All the examples shown above of running LAS commands from the Unix prompt will also work when included in a Unix shell script, and may also be used in any other scripting language which permits execution of LAS shell commands. For example, system "las qlist"; in a Perl script, or &system las qlist in an Arc Macro Language script.
However, as noted below, there can be problems when running such a script in non-interactive mode unless processing messages are disabled. The easiest way to disable these messages is to incorporate the desired LAS command(s) into a proc (.pdf file).
Disabling Processing Messages
Most LAS functions print messages at fixed intevals of time, defined by the LAS global variable $MSGTIM, to indicate how many lines and/or bands of the image(s) have been processed. In non-interactive mode, these add clutter to the output. In addition, when these messages are enabled, the process will sometimes hang or abort. Accordingly, it is recommended that the messages be disabled for any proc which is to be run from a script or as a Unix background, at, or crontab process.
The messages can be disabled by setting $MSGTIM to zero at the beginning of the proc:
procedure help=* body let $msgtim = 0 . . . end-proc
A TCL command line is either the invocation of a proc or a TAE intrinsic command. The following TCL intrinsic commands are most often used in TCL. These utilities are available on both VAX and UNIX computer systems; however, the delgbl utility is currently not available under UNIX operating systems. The TAE help facility can be used to obtain more information about a command; e.g.
LAS74> help chdirwill provide information about the chdir command. The TAE Command Language (TCL) User's Manual also describes the commands in more detail.
|abort||Terminate current proc (after CTRL-C interrupt)|
|batch||Batch queue manipulation|
|chdir||Change working directory|
|continue||Continue (after CTRL-C interrupt)|
|ush||Switch to the UNIX shell|
|delcmd||Delete command definition|
|display||Display variable value|
|enable||Enable logging, script|
|help||Obtain help information|
|let||Assign a value to a variable|
|menu||Enter menu mode|
|setlib||Set library search order|
|tutor||Enter tutor mode|
LAS contains software that transfers data from tape to disk, disk to disk, or disk to tape. It handles many types of tape files in a variety of formats.
Before running data transfers, users should verify that they have adequate disk and tape space to contain the output files that will be generated. The disk files handled by data transfer modules are compatible with LAS file format. LAS software also exists to transfer data between computer systems on a local area network. These modules are site specific and may not be available at your site. Contact your LAS system manager for more information. More details about data transfer are explained in the individual users guides.
Each computer represents data types such as integer and real*4 differently. The LAS input and output modules have the ability to convert data types from one computer representation to another. Many of the LAS modules also provide the ability to convert from one data type to another on the same computer system by use of the odtype parameter. The conversion from a higher (real) to lower (byte) data type is done by truncation and not scaling. Converting a real image to a byte image will set all pixel values below 0 and above 255 to 0 and 255, respectively. The map module should be used for rescaling of data.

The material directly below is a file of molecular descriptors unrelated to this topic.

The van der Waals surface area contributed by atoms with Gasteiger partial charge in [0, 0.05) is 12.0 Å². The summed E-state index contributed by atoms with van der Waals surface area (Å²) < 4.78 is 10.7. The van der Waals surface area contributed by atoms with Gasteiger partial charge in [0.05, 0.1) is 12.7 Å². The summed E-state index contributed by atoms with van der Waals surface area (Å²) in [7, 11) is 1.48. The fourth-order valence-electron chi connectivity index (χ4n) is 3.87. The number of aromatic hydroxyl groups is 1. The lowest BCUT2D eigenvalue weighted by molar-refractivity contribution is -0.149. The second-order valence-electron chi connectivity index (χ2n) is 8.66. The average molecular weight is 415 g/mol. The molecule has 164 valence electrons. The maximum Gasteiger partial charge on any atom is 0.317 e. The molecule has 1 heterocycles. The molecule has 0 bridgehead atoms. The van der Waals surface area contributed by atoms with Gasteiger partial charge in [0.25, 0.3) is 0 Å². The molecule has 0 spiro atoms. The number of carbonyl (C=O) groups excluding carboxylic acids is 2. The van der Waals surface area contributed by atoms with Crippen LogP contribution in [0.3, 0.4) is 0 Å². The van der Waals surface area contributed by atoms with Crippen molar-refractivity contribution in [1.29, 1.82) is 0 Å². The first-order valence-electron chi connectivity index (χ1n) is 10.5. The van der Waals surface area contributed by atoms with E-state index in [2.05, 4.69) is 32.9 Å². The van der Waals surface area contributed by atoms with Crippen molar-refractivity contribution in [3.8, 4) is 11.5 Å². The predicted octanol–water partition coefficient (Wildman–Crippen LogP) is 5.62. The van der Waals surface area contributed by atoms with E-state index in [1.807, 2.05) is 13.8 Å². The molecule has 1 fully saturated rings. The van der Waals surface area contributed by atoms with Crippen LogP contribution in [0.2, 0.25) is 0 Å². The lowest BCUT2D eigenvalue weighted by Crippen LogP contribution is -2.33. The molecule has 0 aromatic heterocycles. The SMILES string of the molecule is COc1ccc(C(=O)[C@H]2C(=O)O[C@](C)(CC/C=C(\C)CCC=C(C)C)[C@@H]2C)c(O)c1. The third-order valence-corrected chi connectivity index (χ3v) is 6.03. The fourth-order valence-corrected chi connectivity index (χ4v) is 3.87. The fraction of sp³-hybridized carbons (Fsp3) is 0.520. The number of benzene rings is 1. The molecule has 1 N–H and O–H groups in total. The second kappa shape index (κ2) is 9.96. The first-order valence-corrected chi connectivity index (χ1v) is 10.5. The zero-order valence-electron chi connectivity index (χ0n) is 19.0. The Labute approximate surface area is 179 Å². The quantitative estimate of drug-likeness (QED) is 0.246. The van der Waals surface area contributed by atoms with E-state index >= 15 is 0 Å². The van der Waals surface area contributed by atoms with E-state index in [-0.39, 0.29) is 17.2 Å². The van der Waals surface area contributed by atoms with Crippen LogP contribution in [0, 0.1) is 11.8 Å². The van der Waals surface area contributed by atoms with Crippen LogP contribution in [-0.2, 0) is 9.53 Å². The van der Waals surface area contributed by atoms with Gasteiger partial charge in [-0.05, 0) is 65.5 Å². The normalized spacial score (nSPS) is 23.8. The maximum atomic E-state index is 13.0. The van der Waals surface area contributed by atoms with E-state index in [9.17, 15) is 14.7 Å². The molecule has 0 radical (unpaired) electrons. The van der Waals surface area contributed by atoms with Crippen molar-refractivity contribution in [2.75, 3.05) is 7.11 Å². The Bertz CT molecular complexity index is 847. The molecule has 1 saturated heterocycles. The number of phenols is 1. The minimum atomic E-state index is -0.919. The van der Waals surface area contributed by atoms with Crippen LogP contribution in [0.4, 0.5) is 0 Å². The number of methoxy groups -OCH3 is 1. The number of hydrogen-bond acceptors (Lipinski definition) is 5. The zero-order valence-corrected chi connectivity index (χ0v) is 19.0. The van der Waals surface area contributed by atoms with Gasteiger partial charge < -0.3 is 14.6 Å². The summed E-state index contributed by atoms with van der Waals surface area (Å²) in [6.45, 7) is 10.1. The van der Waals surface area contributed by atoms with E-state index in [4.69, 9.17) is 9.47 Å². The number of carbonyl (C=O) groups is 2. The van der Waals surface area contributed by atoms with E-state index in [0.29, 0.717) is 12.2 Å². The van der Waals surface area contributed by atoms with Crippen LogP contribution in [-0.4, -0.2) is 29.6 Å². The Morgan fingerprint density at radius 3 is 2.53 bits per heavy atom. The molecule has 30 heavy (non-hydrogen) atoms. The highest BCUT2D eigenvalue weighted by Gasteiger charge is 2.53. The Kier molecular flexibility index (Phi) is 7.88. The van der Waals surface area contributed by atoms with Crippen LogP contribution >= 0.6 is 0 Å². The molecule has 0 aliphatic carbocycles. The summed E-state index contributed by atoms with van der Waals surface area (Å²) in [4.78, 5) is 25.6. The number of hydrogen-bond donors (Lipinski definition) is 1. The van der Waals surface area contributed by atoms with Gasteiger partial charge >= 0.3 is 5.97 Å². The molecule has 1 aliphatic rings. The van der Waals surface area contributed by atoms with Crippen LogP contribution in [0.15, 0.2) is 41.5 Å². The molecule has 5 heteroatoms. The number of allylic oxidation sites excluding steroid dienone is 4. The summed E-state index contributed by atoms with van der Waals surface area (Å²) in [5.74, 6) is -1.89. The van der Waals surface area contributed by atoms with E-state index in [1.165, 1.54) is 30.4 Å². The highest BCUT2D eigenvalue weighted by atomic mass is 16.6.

LAS comprises a large number of modules representing many different types of image processing and support functions. In addition to invoking a module using the TAE tutor or menu modes, all LAS modules may be invoked directly from the LAS74> prompt using command mode.
The TAE command syntax for executing a LAS module has the following general format:
LAS74> COMMAND_NAME|OPTIONS| PARMNAME1=VALUE1 + PARMNAME2=VALUE2 ...The COMMAND_NAME may include a subcommand name, appended to it using a hyphen.
The most commonly used entries in the OPTIONS field are |runtype = batch| (discussed above) and |restore = <parmfilename>|. The restore option takes the parameters for the command from the named parameter file.
Each PARMNAME entry specifies one parameter for the command. If the parameters are entered in the same order in which they are displayed on the TUTOR screen for the module, it is sufficient to enter only the value of each parameter without the "PARMNAME=" string.
Parameters which are image names may contain specifications for spatial and/or spectral windows, as described in Section 4.2.2. In this case, the name of the image and its window specification must be enclosed in quotes; for example, "IN=MYIMAGE(100,100,512,512)".
If a command is too long for a single line, the plus sign ("+") should be entered as the last character on each line which is to be continued to a following line.
The online help for each module includes examples of how to invoke it from the command line. Help may be accessed directly from the LAS command line by typing help <module-name> or using the hypertext viewer (Web browser) invoked by the command lasdoc.
Examples of various ways to invoke module pixcount are given below:
LAS74> PIXCOUNT-NO IN="MADTOWN.TM(200,300,1024,1027:2)" + PRINT=(TERM,LP,MADTOWN)Command mode, specifying execution in batch mode:
LAS74> PIXCOUNT-NO |RUNTYPE=BATCH| + IN="MADTOWN.TM(200 300 1024 1027:2)"+ PRINT=(TERM,LP,MADTOWN)Command mode using previously stored parameters:
LAS74> PIXCOUNT-NO|RESTORE=PIXCOUNT_MADTOWN|Tutor mode:
LAS74> TUTOR PIXCOUNTTutor mode accessed via menu:
All LAS errors during the interactive LAS session (nonbatch) will be displayed on the terminal in a uniform format. A fatal error will abort the module that is currently being executed and control is passed back to TAE. LAS was designed to produce uniform error messages. The format for each error message is a key followed by a short description of the error. An example might be:
[copy-read] "Error encountered reading from input file"